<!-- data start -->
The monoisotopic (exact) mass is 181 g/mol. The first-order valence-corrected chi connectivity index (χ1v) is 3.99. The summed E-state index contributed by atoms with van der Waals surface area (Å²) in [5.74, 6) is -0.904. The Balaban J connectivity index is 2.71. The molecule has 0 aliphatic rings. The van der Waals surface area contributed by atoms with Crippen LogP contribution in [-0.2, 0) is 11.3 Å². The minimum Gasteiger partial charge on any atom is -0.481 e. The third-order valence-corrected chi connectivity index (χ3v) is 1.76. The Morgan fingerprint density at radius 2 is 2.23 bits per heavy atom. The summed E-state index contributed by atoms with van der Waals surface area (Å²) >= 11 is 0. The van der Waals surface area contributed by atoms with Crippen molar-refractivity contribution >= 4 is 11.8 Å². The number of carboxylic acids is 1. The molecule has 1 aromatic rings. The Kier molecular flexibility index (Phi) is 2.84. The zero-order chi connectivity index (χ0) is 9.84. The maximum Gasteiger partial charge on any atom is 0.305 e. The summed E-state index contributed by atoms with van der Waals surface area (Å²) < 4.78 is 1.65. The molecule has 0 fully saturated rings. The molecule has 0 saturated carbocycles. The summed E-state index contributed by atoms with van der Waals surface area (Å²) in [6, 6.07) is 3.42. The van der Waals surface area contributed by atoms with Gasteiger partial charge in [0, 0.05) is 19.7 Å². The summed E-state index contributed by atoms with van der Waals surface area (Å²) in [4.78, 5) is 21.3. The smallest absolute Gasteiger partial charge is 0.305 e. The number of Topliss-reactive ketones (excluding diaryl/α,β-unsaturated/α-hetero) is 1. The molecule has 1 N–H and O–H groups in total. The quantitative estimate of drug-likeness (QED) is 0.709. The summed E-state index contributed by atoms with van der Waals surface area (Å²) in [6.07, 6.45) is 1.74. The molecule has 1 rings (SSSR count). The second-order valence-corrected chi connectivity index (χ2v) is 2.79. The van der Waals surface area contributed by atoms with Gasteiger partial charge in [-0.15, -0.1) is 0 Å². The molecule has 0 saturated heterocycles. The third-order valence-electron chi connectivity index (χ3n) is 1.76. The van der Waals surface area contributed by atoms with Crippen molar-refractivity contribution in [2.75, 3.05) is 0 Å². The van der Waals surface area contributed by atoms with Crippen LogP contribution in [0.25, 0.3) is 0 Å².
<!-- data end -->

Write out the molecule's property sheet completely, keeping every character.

The monoisotopic (exact) mass is 181 g/mol. The first-order valence-corrected chi connectivity index (χ1v) is 3.99. The summed E-state index contributed by atoms with van der Waals surface area (Å²) in [5.74, 6) is -0.904. The Balaban J connectivity index is 2.71. The molecule has 0 aliphatic rings. The van der Waals surface area contributed by atoms with Crippen LogP contribution in [-0.2, 0) is 11.3 Å². The minimum Gasteiger partial charge on any atom is -0.481 e. The third-order valence-corrected chi connectivity index (χ3v) is 1.76. The Morgan fingerprint density at radius 2 is 2.23 bits per heavy atom. The summed E-state index contributed by atoms with van der Waals surface area (Å²) >= 11 is 0. The van der Waals surface area contributed by atoms with Crippen molar-refractivity contribution >= 4 is 11.8 Å². The number of carboxylic acids is 1. The molecule has 1 aromatic rings. The Kier molecular flexibility index (Phi) is 2.84. The zero-order chi connectivity index (χ0) is 9.84. The maximum Gasteiger partial charge on any atom is 0.305 e. The summed E-state index contributed by atoms with van der Waals surface area (Å²) < 4.78 is 1.65. The molecule has 0 fully saturated rings. The molecule has 0 saturated carbocycles. The summed E-state index contributed by atoms with van der Waals surface area (Å²) in [6, 6.07) is 3.42. The van der Waals surface area contributed by atoms with Gasteiger partial charge in [0, 0.05) is 19.7 Å². The summed E-state index contributed by atoms with van der Waals surface area (Å²) in [4.78, 5) is 21.3. The smallest absolute Gasteiger partial charge is 0.305 e. The number of Topliss-reactive ketones (excluding diaryl/α,β-unsaturated/α-hetero) is 1. The molecule has 1 N–H and O–H groups in total. The quantitative estimate of drug-likeness (QED) is 0.709. The summed E-state index contributed by atoms with van der Waals surface area (Å²) in [6.07, 6.45) is 1.74. The molecule has 1 rings (SSSR count). The second-order valence-corrected chi connectivity index (χ2v) is 2.79. The van der Waals surface area contributed by atoms with Gasteiger partial charge in [-0.15, -0.1) is 0 Å². The molecule has 0 saturated heterocycles. The third-order valence-electron chi connectivity index (χ3n) is 1.76. The van der Waals surface area contributed by atoms with Crippen molar-refractivity contribution in [2.75, 3.05) is 0 Å². The van der Waals surface area contributed by atoms with Crippen LogP contribution in [0.25, 0.3) is 0 Å².